Studies have shown an acute warehousing shortage in the country seeing as much as a third of agricultural output wasted. This is directly hurting the health system and curbing development of the country’s retail and manufacturing sectors. Tilisi is one of the first developers to offer such a product in Kenya.
Tilisi Developments Limited hopes to provide customers with ready-made infrastructure and paperwork for buyers to put up warehousing facilities. Tilisi has set aside 86 acres of its 400-acre master-planned development for warehousing and repackaging facilities, supporting infrastructure for the site along the Nairobi- Nakuru highway. The location is business friendly as it is only 10 minutes’ drive from both the Northern and Southern bypasses.
“Our clients and potential customers recognize that warehousing and storage market is lacking quality and number of units across many industries in Kenya. They have identified that storage facilities and being located within efficient logistics parks are now key to our national economic takeoff” said Ranee Nanji.
The estate location provides access to roads, water and electricity supplies, ICT connections, sewage connections, matatu stops, solid waste transfer stations, street lighting, parks and eating facilities for the warehouse staff. This means investors can only purchase the parcels of land and erect the warehousing sheds. World Bank has estimated the process to be complete within months.
Rapid increase in ease accessible warehousing facilities comes at a time National Cereals and Produce Board is only able to handle less than 10 per cent of the maize produced in the country. This is a shortfall in storage capacity according to the Agriculture Cabinet Secretary Felix Kosgey. Tilisi has now open ways to ease these shortages.
Kenya loses up to 30 per cent of its maize harvest every year and suffers repeated maize shortages. The dairy industry is also prone to wastage in times of milk gluts due to scarce storage facilities. It is almost entire agricultural sector which loses yearly. For example about 35 per cent of fish caught is lost due to poor storage according to Kiplagat, J, Wang R and Li T. Renewable and Sustainable Energy Review 15, 2960-2973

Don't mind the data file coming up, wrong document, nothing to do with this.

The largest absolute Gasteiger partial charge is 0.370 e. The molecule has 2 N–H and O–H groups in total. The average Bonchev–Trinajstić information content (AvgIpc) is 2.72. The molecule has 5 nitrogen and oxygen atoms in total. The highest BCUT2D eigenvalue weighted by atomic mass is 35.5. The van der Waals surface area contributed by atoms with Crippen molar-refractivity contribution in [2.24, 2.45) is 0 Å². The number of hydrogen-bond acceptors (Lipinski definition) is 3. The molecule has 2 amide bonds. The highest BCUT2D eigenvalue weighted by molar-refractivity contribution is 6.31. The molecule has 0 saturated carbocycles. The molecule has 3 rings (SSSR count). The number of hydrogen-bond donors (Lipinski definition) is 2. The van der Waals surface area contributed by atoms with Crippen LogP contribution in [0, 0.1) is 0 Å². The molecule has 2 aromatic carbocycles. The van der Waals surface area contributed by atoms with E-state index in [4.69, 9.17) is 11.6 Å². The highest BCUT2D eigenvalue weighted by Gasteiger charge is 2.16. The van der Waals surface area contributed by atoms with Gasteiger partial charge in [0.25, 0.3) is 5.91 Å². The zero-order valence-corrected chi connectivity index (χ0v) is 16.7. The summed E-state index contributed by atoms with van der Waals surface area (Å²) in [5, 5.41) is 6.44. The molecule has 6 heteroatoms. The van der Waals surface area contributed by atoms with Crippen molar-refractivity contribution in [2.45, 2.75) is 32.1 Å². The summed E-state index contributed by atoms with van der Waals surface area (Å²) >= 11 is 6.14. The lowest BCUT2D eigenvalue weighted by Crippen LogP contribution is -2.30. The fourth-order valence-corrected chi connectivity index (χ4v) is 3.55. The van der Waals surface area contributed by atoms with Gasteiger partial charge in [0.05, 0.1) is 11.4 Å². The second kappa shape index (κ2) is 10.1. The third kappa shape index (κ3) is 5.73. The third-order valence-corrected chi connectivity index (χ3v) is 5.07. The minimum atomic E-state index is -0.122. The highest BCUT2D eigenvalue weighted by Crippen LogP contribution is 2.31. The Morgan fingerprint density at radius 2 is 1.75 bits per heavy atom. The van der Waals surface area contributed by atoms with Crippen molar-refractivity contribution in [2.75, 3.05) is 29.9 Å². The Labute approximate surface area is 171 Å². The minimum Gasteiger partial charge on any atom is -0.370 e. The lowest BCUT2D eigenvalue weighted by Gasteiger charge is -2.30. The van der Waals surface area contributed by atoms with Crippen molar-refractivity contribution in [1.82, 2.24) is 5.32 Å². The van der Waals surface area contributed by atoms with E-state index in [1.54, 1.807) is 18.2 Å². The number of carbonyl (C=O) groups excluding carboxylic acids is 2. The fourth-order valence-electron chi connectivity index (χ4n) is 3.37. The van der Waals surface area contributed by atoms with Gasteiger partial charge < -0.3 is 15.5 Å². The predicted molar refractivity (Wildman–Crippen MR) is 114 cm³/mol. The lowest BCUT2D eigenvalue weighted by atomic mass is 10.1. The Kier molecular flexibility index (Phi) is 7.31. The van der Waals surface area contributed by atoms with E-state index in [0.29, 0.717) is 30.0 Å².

Research indicates that Kenya loses about a $100m a year to ruined flowers due to poor storage, according to Lennane A, 2013, Loadstar, 2013. About 30 per cent of harvested mangoes on inadequate storage, according to ACET, in Pathways to Transformation, African Centre for Economic Transformation, 2012
Two thirds of potential earnings from avocados, according to WEForum, Enabling trade forum Valuation to Action, 2014
Lack of sufficient and quality storage space has had an impact on the pharmaceuticals industry too. Shortage of quality storage facilities is causing unsafe materials to be distributed according to the Kenya Medical Supplies Agency.
“The increased growth in various sectors of Kenya’s economy and in the country’s population has not been met by a growth in the availability of quality warehousing to support and sustain them. What we are currently experiencing is demand vastly outstripping supply,” said Kavit Shah, co-CEO of Tilisi Developments Limited.
Kenyan manufacturing industry is poised for forth generating expanded warehousing needs. With a growth rate of 6 per cent in 2015, 6.6 per cent in 2016 and 7 per cent in 2017, forecast by the World Bank. It is expected to put further strain on existing storage facility.
Increase demand for quality warehousing units to adapt to market needs with warehousing is a critical element in supply chain management. Currently, despite being a leading investment destination in Africa, Kenya is behind Mauritius, Namibia and South Africa in the availability of in-demand cold storage facility. This is according to the most recent annual Global Cold Storage report.
To bring the gap between supply and demand in terms of numbers and quality warehousing units, Tilisi provides world class infrastructure providing an alternative to limited supply of traditional storage spaces in the ever increasingly congested Nairobi.
“Many companies have no business without achieving storage space in Nairobi, but are constrained by the options available in the city, many of which do not meet their specifications. Because we understand the vital role that logistics play in development and GDP growth, we are modeling our development to facilitate their operations,” said RaneeNanji, co-CEO of Tilisi.
Tilisi is strategically located in Limuru, investing amounts that go into the billions to support infrastructure for its master planned development, 30 minutes’ drive from Nairobi’s Central Business District.
Studies have shown an acute warehousing shortage in the country seeing as much as a third of agricultural output wasted. This is directly hurting the health system and curbing development of the country’s retail and manufacturing sectors. Tilisi is one of the first developers to offer such a product in Kenya. Tilisi Developments Limited hopes…